Schofield resigns himself to continue being scared later, for Blake has opened his mouth.
“What eye color do you think’s the prettiest on a bird, Scho?” Blake asks, leaning his head slightly closer to Schofield’s. His helmet’s placed in his lap, and Schofield can just barely make out filthy brown curls in the corner of his vision. He remains facing forward, lips flattened into a thin line.
“Women or animals?” He responds after a moment. It’s a bit foolish, he thinks, to avoid eye contact while speaking. His father always told him it was rude. He glances at Blake.
The younger boy licks his lips, and while Schofield might normally be compelled to follow such a motion, he finds himself stuck. Eyes. A single pair, terribly reminiscent of sea holly, stare up at him.
“Women.” Blake says firmly with a nod. “Personally, I think blue eyes is the nicest. Very bright, and all that. Could look at ‘em for hours.”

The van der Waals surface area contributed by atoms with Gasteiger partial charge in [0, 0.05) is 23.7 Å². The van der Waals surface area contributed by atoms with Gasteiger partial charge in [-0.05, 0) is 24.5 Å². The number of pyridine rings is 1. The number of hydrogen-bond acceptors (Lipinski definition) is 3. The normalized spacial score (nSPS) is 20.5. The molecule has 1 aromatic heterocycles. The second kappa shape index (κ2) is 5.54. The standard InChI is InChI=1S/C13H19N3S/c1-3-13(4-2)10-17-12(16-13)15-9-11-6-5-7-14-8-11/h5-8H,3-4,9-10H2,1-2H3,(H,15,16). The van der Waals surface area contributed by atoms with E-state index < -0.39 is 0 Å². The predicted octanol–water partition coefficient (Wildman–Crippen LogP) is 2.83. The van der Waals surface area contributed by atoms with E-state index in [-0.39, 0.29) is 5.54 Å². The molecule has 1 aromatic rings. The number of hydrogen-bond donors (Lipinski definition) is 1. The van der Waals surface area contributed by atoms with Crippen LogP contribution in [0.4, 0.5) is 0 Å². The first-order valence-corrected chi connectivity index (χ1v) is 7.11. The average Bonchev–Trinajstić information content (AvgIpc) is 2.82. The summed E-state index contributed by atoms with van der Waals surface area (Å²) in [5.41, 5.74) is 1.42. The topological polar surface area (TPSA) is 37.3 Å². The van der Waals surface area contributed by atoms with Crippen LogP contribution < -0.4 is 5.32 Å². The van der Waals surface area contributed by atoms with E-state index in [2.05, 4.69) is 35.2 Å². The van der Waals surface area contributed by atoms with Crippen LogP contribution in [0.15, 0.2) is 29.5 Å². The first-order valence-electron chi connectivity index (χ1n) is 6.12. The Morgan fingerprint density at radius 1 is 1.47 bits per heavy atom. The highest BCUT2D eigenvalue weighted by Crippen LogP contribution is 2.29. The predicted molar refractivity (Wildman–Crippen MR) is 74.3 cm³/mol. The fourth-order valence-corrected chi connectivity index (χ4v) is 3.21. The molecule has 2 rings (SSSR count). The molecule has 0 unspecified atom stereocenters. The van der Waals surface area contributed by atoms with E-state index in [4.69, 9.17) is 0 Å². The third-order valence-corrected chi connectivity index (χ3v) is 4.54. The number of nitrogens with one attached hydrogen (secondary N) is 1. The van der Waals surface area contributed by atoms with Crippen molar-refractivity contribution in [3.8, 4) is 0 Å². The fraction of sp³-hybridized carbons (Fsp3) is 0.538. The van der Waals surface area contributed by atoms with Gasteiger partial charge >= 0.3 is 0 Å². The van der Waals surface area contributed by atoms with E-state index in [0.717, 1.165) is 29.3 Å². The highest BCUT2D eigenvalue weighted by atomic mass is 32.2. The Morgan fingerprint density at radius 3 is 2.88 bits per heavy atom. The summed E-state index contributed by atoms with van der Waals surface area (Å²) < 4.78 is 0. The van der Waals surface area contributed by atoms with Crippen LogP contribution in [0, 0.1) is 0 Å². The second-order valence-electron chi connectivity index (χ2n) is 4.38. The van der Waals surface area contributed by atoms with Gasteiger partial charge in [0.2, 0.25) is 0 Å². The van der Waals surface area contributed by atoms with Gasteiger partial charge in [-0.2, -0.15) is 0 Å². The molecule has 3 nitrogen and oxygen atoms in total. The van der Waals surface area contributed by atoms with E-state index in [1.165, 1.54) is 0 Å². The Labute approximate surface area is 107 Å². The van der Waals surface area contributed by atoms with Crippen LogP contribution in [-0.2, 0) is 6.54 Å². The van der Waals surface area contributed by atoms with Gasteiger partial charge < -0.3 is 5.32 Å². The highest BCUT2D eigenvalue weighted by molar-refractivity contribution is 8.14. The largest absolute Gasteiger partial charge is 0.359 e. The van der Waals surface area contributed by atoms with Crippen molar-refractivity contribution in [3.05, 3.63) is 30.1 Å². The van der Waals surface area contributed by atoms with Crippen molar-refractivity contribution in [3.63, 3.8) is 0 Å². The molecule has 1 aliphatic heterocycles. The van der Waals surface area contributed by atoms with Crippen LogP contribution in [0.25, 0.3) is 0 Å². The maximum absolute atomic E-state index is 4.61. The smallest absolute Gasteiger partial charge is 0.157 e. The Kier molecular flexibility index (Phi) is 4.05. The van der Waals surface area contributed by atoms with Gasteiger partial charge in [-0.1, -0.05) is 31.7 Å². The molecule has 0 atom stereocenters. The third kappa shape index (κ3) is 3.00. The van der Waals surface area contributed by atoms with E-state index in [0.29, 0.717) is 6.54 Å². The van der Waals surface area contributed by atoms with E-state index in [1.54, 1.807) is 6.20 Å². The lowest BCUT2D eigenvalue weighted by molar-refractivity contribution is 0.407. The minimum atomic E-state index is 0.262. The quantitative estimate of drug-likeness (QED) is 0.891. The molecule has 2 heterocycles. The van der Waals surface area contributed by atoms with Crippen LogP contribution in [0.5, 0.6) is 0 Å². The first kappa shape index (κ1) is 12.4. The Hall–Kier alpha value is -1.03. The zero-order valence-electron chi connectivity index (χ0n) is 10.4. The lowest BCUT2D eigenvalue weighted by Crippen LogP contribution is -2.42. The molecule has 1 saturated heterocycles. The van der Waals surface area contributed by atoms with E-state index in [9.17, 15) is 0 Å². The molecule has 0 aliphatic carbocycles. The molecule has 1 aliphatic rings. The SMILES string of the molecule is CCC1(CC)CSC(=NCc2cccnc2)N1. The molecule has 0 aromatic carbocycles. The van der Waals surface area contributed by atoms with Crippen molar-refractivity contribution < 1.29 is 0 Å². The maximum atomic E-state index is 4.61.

“You wish for my opinion?” Schofield catches himself staring, and quickly makes work of checking his kit. Any reason to avoid prolonged eye contact with Blake.
“No, of course not, I only asked you the question.” Blake snorts sarcastically, thankfully returning eyes to look up at the clouded sky.
Schofield clears his throat.
“I like any eyes.” He says, fiddling with a strap. “But blue eyes are very nice too, yes. Any eyes are.”
“Avoiding the question then?” There’s an elbow in Schofield’s side, Blake’s.
“I am not.” He lies, elbowing Tom right back. Tom laughs.
“Don’t be so stiff, mate. Just playin’ around is all.” Tom pats Schofield’s sides in a mock apology, before hauling his pleasantly round frame from the ground. Schofield stares at him.
“Where are you off to?” He asks, already halfway to his feet. Tom turns on his heels and shrugs.
“Figured I might go find some place to take a piss. Do I need a chaperone ?” The emphasis on that last word is silly, the whole statement and question are, really, and it makes Schofield roll his eyes.
“God, no. Trot off then.” He waves a hand urging Blake to go, and the younger boy beams up at him, before stepping up the trenches.
Schofield sits back down in their spot, already planning to keep the space beside him reserved.
He decides right then that he likes blue eyes best.